The Digital Shift: Changing How Leaders Think, Work and Learn

Digital isn’t just changing the way we work, it should change how we approach work. Emails, telecommuting, and data-driven reporting are just tools. If you still think, communicate, create and lead the way we did 20 years ago, then you’ll be just as irrelevant in the modern workplace as a typewriter.

Industry experts have forecast how digital will transform industries, organizations and teams – and what you need to do to stay in the game.

The shift in how you lead

Steve Jobs may have been instrumental in triggering the digital shift, but his notoriously authoritarian leadership style would never work today. That’s because nobody has all the answers anymore. Every year there are new trends, technologies, and competitors – a dictatorial and overcontrolling manager simply stifles and slows everyone down.

So leading isn’t about how much you know and do, but how you encourage people to ask, think, learn and do on their levels. Deloitte’s paper on The Changing Role of People Management in the Digital Era lists the leadership values that creates a culture of innovation:

  • Adaptable. You understand their individual work styles and strengths.

  • Tolerant. You allow people to share ideas, take risks, and give feedback.

  • Empowering. You encourage leadership at all levels. Your role is to give direction and remove barriers to their success.

  • Collaborative. You are the orchestra conductor who knows who to bring together for a project, and then makes harmony out of their different backgrounds, skills and cognitive styles.

  • Communicative. You make communication and feedback part of your team culture and daily processes.

The shift in how you think

“What is currently referred to as knowledge work—the formulation of plans, completion of forms and coordination of data files—will soon be done by software guided by algorithms. What remains is judgment work: balancing opposing views and stakes, crafting a plan of action and making decisions,” says Accenture’s report on how digital technologies are changing the way we work.

This means two things: you need to understand data, and then use it to make decisions. Many managers lie in the extremes. There are people who are paralyzed by data and demand definitive clues and zero-risk, high-profit solutions. For them, everything is based on numbers. On the other hand, there are those who fear data and resist it. They don’t like the technology, reports, or sudden demands to back up their insights with analytics. They’re offended that a machine may know more than they do. Or they claim that understanding data is the role of the Technology or the Research department, unable to see that in the digital age, everyone’s job now involves technology and research.

“No one disputes the value of contextual knowledge and human judgment, but it is a limited perspective—being able to see only what’s out your own window—that has most often prevented managers from seeing and exploiting opportunities for great gain,” says the Accenture report.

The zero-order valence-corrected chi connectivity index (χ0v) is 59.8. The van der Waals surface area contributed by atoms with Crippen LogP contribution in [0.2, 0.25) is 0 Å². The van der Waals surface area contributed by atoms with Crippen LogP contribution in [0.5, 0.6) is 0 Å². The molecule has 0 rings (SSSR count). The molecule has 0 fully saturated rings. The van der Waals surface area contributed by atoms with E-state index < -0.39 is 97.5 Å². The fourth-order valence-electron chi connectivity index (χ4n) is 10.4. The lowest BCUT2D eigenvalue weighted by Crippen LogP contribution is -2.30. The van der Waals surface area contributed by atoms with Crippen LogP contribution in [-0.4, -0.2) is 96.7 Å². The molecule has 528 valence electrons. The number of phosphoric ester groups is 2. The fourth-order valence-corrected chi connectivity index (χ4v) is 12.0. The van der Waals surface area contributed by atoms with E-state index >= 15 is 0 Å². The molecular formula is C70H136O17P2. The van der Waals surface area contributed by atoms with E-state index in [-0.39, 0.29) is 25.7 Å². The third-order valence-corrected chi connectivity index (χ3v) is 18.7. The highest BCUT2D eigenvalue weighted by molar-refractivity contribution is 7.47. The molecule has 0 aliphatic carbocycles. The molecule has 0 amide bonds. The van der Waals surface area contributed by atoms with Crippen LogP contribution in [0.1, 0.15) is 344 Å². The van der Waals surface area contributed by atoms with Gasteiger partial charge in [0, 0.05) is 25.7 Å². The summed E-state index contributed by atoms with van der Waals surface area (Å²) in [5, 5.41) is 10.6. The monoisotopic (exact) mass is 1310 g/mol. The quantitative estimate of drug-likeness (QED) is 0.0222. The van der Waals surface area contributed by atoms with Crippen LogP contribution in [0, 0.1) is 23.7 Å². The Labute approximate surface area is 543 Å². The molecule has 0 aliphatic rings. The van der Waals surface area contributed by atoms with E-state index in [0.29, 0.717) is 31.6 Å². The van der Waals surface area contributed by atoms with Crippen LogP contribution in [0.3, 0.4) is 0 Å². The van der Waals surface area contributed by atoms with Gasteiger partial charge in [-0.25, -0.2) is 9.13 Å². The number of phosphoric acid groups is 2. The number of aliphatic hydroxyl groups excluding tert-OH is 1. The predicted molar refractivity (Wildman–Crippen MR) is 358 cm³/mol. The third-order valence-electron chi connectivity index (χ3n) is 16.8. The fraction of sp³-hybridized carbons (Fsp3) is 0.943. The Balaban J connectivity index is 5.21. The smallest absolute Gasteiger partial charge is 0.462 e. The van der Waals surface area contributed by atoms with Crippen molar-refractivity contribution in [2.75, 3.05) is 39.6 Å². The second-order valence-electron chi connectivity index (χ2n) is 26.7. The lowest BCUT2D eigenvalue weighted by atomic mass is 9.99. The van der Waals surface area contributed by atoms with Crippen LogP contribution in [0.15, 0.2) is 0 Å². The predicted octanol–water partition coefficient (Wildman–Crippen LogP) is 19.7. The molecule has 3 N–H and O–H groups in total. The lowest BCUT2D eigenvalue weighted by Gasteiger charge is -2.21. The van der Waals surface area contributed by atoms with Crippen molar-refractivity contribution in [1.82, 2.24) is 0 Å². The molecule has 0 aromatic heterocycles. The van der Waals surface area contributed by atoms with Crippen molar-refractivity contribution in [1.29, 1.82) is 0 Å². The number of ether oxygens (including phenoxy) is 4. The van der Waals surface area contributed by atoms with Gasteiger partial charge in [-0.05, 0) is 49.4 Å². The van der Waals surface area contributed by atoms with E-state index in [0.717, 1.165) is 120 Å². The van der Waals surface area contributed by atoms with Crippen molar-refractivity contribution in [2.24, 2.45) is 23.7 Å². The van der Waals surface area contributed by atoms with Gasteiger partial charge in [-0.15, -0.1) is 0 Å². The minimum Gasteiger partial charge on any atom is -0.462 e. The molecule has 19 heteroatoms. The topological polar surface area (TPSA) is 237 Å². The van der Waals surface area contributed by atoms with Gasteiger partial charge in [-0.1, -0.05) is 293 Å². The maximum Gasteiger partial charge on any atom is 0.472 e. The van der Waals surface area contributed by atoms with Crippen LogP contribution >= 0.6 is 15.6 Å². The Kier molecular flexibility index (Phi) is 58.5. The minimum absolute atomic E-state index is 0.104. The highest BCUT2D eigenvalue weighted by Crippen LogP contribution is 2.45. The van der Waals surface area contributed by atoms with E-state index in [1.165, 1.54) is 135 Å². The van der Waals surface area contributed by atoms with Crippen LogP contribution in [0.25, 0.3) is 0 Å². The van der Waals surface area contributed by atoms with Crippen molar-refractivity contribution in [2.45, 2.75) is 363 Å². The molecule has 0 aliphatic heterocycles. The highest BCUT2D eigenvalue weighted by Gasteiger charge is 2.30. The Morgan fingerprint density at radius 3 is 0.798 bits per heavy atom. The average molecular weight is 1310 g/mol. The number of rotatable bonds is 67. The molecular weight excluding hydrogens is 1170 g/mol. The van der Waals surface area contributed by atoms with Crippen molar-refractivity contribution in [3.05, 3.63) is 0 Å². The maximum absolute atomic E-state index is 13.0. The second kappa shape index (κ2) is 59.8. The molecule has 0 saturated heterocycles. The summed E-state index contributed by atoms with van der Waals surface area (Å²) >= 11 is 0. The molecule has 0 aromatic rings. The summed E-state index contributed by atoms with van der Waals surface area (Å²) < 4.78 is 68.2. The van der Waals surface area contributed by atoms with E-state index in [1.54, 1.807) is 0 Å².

In reality, the best leaders lie in the middle. They are familiar with data, but use it to gain insight and take creative risks. They make “smart experiments” through a process of:

  • Checking data to make an informed strategy

  • Testing the strategy in a controlled selling

  • Analyzing the results to create a better strategy

  • Retesting and refining

Yes, you can fail. But you fail fast and learn fast, which allows you to move ahead of competitors and stay attuned to what really works for your market.  “Managers will have to recognize that their real value-added contribution will increasingly take the form of judgment rather than knowledge creation. Judgment requires insight drawn from experience, and experience often involves a form of experimentation.”

The shift in how we learn

Too much training is focused on learning the technology, and not developing the culture, values and  attitudes. This doesn’t happen over one seminar or team building exercise, but through continuous learning – driven both by the management, and the employees themselves. Everyone should be committed to a learning mindset, creating a supportive environment, and most importantly, making everyone on the team feel that you’re all in it together.

“Learning through and with technology is something we embrace in Grow,” Rudi Ramin, Grow CEO, says. “Our platform encourages that, as well as collaboration and support.”

This sense of learning and growing together can also help you and your team find solid ground: a positive company culture.

It’s easy for change to weaken a company and a team. The stress can lead into conflict, communication breakdowns, passive aggressive behavior, and power plays. This leads to lower productivity, poor morale, higher employee turnover – and generally, makes for a rather depressing workday.

That’s why it’s critical for teams and team leaders to reaffirm positive values and encourage stronger relationships. According to OEB, a global conference on technology-supported learning,   “You must integrate technology appropriately to support the culture, yet not let technology cannibalize the culture. Culture plays a critical role in fostering these methods, and the learning organization has a unique role in helping to bring the culture alive. By delivering learning experiences that encourage people to interact with each other, to understand what the overall business objectives are, and to ensure that everyone understands the value of their contribution, the learning organization can encourage community and foster a deeper connection to company values.”

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